Published online by Cambridge University Press: 28 March 2011
Socrates is a philosopher whose world historical importance and renown are largely due to three remarkable facts. First, his life and especially his trial and death, though cardinal to his posthumous influence and standing, were relatively minor events for the majority of his contemporary Athenians and their immediate descendants. During the first years after his death, he was still the controversial figure he had been throughout his later life. He had written nothing, and it was just a few of his companions, Plato, Antisthenes, Xenophon, and the other Socratic authors, whose writings in his defense and teachings began, though only gradually, to turn this eccentric and disturbing Athenian into an intellectual and moral icon. He had hardly achieved that status even fifty years after his execution; for he is mentioned in only one context by Isocrates (Busiris 4.3; 5.9), but once by the orator Aeschines (Against Timarchus 173), and never by Demosthenes.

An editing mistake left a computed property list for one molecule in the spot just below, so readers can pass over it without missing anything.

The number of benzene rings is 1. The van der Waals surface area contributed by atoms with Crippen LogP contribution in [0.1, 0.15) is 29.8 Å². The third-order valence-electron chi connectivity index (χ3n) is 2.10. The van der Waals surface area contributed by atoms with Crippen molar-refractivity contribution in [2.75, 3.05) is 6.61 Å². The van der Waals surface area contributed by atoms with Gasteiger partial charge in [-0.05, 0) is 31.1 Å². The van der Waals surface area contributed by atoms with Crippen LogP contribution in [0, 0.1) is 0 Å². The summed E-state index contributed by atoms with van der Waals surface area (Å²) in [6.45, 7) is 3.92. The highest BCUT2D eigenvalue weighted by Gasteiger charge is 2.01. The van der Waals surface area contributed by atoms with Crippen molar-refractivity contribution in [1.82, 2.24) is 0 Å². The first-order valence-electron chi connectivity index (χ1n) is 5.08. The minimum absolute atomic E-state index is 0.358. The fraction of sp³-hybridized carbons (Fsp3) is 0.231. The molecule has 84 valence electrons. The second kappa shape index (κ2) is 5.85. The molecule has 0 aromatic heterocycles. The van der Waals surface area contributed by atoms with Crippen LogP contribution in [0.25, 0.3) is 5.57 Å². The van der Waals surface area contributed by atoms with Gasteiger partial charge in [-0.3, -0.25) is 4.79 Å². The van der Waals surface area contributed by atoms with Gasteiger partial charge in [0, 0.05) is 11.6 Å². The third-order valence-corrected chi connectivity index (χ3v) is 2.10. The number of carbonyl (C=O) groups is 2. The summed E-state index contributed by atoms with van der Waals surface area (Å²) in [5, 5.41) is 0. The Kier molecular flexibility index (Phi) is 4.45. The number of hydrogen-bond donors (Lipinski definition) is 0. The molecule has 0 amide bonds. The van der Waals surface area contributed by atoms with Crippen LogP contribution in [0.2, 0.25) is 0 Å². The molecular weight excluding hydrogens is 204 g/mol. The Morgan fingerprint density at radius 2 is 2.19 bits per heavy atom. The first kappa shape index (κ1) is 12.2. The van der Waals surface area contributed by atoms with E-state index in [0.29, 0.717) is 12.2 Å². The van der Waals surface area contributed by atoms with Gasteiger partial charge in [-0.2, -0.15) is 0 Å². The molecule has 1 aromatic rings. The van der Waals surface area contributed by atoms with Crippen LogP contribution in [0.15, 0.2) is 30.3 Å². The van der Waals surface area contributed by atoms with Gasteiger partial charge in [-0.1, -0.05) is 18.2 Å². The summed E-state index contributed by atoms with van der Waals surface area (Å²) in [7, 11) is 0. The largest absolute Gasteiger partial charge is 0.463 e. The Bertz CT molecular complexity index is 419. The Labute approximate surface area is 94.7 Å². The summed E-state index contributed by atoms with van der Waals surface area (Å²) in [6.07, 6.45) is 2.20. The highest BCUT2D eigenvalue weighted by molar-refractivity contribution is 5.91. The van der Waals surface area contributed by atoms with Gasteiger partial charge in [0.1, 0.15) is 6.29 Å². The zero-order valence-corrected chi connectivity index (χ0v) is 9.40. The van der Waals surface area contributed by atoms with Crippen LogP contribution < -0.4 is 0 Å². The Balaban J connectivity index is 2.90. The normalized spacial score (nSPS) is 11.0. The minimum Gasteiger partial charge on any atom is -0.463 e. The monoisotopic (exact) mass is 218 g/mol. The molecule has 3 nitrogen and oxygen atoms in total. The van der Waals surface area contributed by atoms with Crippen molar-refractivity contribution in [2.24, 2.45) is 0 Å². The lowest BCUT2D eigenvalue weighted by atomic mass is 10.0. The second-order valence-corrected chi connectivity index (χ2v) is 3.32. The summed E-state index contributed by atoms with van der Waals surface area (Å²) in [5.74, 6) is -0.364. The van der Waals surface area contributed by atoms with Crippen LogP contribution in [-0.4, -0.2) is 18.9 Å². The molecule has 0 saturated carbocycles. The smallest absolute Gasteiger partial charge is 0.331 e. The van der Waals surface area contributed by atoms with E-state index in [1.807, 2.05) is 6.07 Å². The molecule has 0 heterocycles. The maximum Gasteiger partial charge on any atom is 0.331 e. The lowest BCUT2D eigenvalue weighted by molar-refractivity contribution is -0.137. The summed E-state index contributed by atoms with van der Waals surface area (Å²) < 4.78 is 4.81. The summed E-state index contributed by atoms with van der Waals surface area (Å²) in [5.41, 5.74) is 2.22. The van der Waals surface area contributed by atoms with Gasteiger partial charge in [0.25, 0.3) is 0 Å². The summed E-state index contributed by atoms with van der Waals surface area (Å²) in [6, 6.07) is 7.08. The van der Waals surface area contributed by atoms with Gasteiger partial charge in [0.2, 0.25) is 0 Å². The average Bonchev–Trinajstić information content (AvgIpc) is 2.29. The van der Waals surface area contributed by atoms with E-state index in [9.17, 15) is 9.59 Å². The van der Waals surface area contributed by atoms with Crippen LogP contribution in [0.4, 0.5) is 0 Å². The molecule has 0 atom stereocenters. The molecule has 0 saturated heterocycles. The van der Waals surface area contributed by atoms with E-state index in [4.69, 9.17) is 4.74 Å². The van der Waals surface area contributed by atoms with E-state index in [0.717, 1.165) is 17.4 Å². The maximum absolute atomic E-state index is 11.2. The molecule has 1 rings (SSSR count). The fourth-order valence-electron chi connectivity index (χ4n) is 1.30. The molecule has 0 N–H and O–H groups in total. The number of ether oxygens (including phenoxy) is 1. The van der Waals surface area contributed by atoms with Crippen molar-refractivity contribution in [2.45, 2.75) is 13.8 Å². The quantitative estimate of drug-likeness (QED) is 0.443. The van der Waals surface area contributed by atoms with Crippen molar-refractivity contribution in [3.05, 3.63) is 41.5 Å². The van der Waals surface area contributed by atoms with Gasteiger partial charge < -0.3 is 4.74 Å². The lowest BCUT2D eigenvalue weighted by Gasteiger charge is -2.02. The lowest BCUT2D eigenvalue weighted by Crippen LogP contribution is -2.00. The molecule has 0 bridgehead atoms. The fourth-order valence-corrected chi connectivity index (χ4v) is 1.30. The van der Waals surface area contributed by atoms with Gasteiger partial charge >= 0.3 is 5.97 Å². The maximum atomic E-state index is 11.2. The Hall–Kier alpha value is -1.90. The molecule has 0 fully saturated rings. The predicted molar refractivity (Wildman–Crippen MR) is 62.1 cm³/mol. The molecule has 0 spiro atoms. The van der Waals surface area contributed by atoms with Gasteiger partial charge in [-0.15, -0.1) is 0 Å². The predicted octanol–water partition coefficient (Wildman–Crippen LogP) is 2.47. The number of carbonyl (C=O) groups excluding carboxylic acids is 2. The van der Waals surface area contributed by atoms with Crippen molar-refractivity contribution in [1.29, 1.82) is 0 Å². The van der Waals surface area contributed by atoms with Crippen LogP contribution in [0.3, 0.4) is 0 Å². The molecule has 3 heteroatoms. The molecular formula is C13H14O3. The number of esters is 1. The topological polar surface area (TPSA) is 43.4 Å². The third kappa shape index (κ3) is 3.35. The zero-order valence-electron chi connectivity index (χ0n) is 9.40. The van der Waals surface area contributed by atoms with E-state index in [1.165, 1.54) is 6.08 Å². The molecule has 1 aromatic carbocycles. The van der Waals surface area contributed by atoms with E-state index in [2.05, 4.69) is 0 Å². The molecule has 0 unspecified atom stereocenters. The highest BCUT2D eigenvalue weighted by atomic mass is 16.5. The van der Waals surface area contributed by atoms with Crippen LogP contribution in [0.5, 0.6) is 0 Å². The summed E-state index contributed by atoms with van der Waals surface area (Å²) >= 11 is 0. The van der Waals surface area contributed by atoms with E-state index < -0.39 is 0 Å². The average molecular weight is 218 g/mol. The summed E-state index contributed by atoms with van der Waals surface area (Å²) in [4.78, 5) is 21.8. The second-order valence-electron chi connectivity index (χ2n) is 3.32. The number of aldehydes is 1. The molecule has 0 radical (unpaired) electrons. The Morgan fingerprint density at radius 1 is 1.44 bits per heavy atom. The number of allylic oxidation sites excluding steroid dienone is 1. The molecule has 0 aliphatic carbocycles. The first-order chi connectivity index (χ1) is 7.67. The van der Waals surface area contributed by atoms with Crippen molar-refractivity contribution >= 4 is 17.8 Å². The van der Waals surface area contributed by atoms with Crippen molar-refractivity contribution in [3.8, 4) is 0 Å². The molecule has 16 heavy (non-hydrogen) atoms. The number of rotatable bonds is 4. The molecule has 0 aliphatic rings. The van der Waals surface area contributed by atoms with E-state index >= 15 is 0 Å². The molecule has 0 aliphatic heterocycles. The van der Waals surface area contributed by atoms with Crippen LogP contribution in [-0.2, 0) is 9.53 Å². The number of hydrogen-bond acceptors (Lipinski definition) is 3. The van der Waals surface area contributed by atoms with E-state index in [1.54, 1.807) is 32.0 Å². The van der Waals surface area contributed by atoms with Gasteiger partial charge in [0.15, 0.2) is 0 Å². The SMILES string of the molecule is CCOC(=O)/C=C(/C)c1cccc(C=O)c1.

Socrates, then – and this is the second salient fact – owes his philosophical significance to the diverse ways he was interpreted, lauded, and sometimes even criticized by authors who, thanks to their own intellectual and educational creativity, made Greek philosophy the major cultural presence it had not yet become during his own lifetime. With the founding of official schools of philosophy – the Academy, the Lyceum, the Garden of Epicurus, the Zenonian Stoa – and with less formally organized philosophical movements, especially the Cynics, contexts emerged for Socrates to return to live a life far more wide-reaching and various than anything he could have imagined for himself. Because each school or movement had its own quite distinct identity, their interpretations of Socrates followed suit.